Archive for 'Hot Coding Topics'
Posted on 01. Nov, 2009 by .
Question: A patient came in for a GDX and visual field (VF) tests. During the same visit, the ophthalmologist put in temporary plugs. Can we get paid for all services on the same day? I know the office visit needs a modifier. Do I need to put one on the GDX & VF, too?
Answer: Provided the ophthalmologist made the decision to perform the tests during this visit, you may bill for the office visit and the testing. You should be able to get paid for all services using four modifiers — one on the office visit as you indicated, one on each plug code, and one on the GDX. You do not need a modifier on the VF (92081-92083, Visual field examination, unilateral or bilateral, with interpretation and report …).
Warning: If the patient was scheduled to come in for the GDX and VF testing as the result of a previous office visit, you should bill only the GDX and VF testing.
Unless there is a need for the physician to perform another office visit evaluation (worsening symptoms, new symptoms), do not report the office visit. Inserting a plug (68761, Closure of the lacrimal punctum; by plug, each) is a minor procedure that includes related evaluation and management work. You should only report an E/M when documentation supports the service as significant and separately identifiable from the plug insertion. In these cases, you need modifier 25 (Significant, separately identifiable evaluation and management service by the same physician on the same day of the procedure or other service) on the office visit (99201-99215, Office or Other Outpatient Services).
Make sure to use separate diagnoses for the problem and for the primary reason or diagnosis for the visit. (Please click ‘read more’ for a money-saving tip and how you should code for an insurer that doesn’t recognize E modifiers.) (more…)
Posted on 29. Oct, 2009 by .
The 2010 version of CPT attempts to organize the facet joint injection codes by deleting 64470-64476 and debuting 64490- 64495 in their place, as follows:
• 64490 — Injection(s), diagnostic or therapeutic agent, paravertebral facet (zygapophyseal) joint (or nerves innervating that joint) with image guidance (fluoroscopy or CT), cervical or thoracic; single level
• 64491 — … second level
• 64492 — … third and any additional level(s)
• 64493 — Injection(s), diagnostic or therapeutic agent, paravertebral facet (zygapophyseal) joint (or nerves innervating that joint) with image guidance (fluoroscopy or CT), lumbar or sacral; single level
• 64494 — … second level (more…)
Posted on 29. Oct, 2009 by .
Question: My physician removed a catheter in an outpatient hospital exam room. Should I include this removal as part of the E/M? If E/M is appropriate, will the hospital also report an E/M? And, if so, do the physician and hospital E/M codes need to match?
Answer: You should include simple Foley catheter removal as part of an E/M service. These follow-up visits will often be low-level visits (such as 99212, Office or other outpatient visit …). Inpatient E/M codes would also be appropriate when your physician performs these services in the hospital (for example, 99231, Subsequent hospital care, per day, for the evaluation and management of a patient …).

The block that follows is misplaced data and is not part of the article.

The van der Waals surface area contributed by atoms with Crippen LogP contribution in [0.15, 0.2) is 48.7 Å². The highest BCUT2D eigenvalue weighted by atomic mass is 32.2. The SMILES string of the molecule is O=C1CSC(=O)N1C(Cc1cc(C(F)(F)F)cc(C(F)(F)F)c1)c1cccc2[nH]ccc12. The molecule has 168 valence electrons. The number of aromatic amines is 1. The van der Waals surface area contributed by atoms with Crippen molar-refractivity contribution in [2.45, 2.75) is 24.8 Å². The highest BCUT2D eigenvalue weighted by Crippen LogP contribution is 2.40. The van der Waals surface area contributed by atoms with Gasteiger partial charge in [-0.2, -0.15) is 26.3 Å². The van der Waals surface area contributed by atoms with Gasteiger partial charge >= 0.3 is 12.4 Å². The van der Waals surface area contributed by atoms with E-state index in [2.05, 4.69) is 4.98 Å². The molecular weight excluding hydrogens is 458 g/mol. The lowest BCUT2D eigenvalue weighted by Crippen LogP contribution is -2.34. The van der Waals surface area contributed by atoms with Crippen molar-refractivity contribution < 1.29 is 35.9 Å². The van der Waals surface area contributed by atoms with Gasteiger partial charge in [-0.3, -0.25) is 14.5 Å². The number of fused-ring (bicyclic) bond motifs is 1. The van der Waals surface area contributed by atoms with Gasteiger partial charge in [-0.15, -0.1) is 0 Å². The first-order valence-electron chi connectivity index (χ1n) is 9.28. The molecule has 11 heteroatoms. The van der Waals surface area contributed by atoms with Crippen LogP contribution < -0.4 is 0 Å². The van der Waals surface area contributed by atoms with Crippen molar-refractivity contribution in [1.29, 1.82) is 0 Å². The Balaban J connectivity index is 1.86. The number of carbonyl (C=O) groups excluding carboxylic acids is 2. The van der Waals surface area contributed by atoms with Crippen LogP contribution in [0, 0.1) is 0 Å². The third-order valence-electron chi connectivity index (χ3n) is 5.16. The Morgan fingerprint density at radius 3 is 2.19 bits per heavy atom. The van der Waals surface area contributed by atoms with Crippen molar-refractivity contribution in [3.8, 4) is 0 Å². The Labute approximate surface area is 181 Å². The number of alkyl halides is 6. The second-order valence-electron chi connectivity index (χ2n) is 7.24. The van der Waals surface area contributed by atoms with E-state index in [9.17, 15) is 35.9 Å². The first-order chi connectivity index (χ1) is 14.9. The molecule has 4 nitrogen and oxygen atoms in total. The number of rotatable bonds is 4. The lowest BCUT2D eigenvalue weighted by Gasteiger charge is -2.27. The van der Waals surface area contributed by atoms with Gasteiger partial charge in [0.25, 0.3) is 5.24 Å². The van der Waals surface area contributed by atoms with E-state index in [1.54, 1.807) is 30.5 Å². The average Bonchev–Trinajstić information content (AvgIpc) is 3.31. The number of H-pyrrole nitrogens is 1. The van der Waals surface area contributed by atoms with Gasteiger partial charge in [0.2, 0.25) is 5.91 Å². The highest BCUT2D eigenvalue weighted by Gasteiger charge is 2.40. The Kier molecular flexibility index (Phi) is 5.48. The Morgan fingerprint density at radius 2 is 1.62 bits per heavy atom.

The hospital sometimes may have the option of whether or not to report an outpatient E/M code for an outpatient ambulatory payment classifications (APC) reimbursement. For example, if the patient has another procedure during the same encounter as the catheter removal, then the hospital would not report its E/M service separately from the other procedure.
In most cases, the physician’s outpatient E/M level will determine the hospital APC and any other outpatient procedure reported on the same day. The 2009 Outpatient Prospective Payment System (OPPS) final rule states that “while awaiting the development of a national set of facility-specific codes and guidelines, we have advised hospitals that each hospital’s internal guidelines that determine the levels of clinic and emergency department visits to be reported should follow the intent of the CPT code descriptors, in that the guidelines should be designed to reasonably relate the intensity of hospital resources to the different levels of effort represented by the codes.”
Translation: The hospital E/M code choice should reflect the hospital’s resource use, not the physician’s. You may see a difference in new versus established code choices, as well. For hospitals, “beginning in CY 2009, the meanings of new and established patients pertain to whether or not the patient has been registered as an inpatient or outpatient of the hospital within the past 3 years,” the rule states.
Posted on 27. Oct, 2009 by .
If you’ve ever wondered whether Medicare actually pays attention to CPT’s Category III codes, the AMA offers an answer with the release of the new codes included in CPT 2010.
First and foremost, CPT will delete the Category III cardiac computed tomography (CT) imaging codes 0144T-0151T and replace them with new, permanent Category I codes, as follows:
• 75571 — CT, heart, without contrast material, with quantitative evaluation of coronary calcium
• 75572 — CT, heart, with contrast material, for evaluation of cardiac structure and morphology (including 3D image postprocessing, assessment of cardiac function, and evaluation of venous structures, if performed) (more…)
Posted on 27. Oct, 2009 by .
Question: Does a certified nurse specialist (CNS) count as a nurse practitioner (NP) for reporting 99213 based on time?